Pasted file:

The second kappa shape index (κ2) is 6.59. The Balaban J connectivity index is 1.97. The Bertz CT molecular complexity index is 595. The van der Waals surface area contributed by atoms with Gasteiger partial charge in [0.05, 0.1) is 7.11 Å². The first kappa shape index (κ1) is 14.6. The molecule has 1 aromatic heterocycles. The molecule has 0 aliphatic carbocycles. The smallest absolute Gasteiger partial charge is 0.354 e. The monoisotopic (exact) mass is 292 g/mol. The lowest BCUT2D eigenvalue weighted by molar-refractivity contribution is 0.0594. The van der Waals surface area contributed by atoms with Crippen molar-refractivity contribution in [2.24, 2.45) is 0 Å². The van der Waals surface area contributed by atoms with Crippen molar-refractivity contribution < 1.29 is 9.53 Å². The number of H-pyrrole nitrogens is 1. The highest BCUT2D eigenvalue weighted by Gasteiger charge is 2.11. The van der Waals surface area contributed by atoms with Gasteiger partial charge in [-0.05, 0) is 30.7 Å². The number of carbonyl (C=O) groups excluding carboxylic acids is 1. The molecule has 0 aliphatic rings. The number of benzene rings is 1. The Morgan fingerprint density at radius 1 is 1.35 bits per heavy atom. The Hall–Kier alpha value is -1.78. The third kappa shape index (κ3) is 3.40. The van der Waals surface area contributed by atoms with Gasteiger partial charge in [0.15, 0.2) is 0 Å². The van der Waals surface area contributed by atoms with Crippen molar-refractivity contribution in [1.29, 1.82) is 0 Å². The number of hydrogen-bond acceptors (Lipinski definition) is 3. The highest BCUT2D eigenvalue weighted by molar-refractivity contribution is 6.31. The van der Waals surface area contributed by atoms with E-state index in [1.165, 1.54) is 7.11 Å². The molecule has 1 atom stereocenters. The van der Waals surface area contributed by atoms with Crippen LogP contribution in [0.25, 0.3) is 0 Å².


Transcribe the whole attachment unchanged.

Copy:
The second kappa shape index (κ2) is 6.59. The Balaban J connectivity index is 1.97. The Bertz CT molecular complexity index is 595. The van der Waals surface area contributed by atoms with Gasteiger partial charge in [0.05, 0.1) is 7.11 Å². The first kappa shape index (κ1) is 14.6. The molecule has 1 aromatic heterocycles. The molecule has 0 aliphatic carbocycles. The smallest absolute Gasteiger partial charge is 0.354 e. The monoisotopic (exact) mass is 292 g/mol. The lowest BCUT2D eigenvalue weighted by molar-refractivity contribution is 0.0594. The van der Waals surface area contributed by atoms with Crippen molar-refractivity contribution in [2.24, 2.45) is 0 Å². The van der Waals surface area contributed by atoms with Crippen molar-refractivity contribution < 1.29 is 9.53 Å². The number of H-pyrrole nitrogens is 1. The highest BCUT2D eigenvalue weighted by Gasteiger charge is 2.11. The van der Waals surface area contributed by atoms with Gasteiger partial charge in [-0.05, 0) is 30.7 Å². The number of carbonyl (C=O) groups excluding carboxylic acids is 1. The molecule has 0 aliphatic rings. The number of benzene rings is 1. The Morgan fingerprint density at radius 1 is 1.35 bits per heavy atom. The Hall–Kier alpha value is -1.78. The third kappa shape index (κ3) is 3.40. The van der Waals surface area contributed by atoms with Gasteiger partial charge in [0.15, 0.2) is 0 Å². The van der Waals surface area contributed by atoms with Crippen molar-refractivity contribution in [1.29, 1.82) is 0 Å². The number of hydrogen-bond acceptors (Lipinski definition) is 3. The highest BCUT2D eigenvalue weighted by molar-refractivity contribution is 6.31. The van der Waals surface area contributed by atoms with E-state index in [1.165, 1.54) is 7.11 Å². The molecule has 1 atom stereocenters. The van der Waals surface area contributed by atoms with Crippen LogP contribution in [0.25, 0.3) is 0 Å².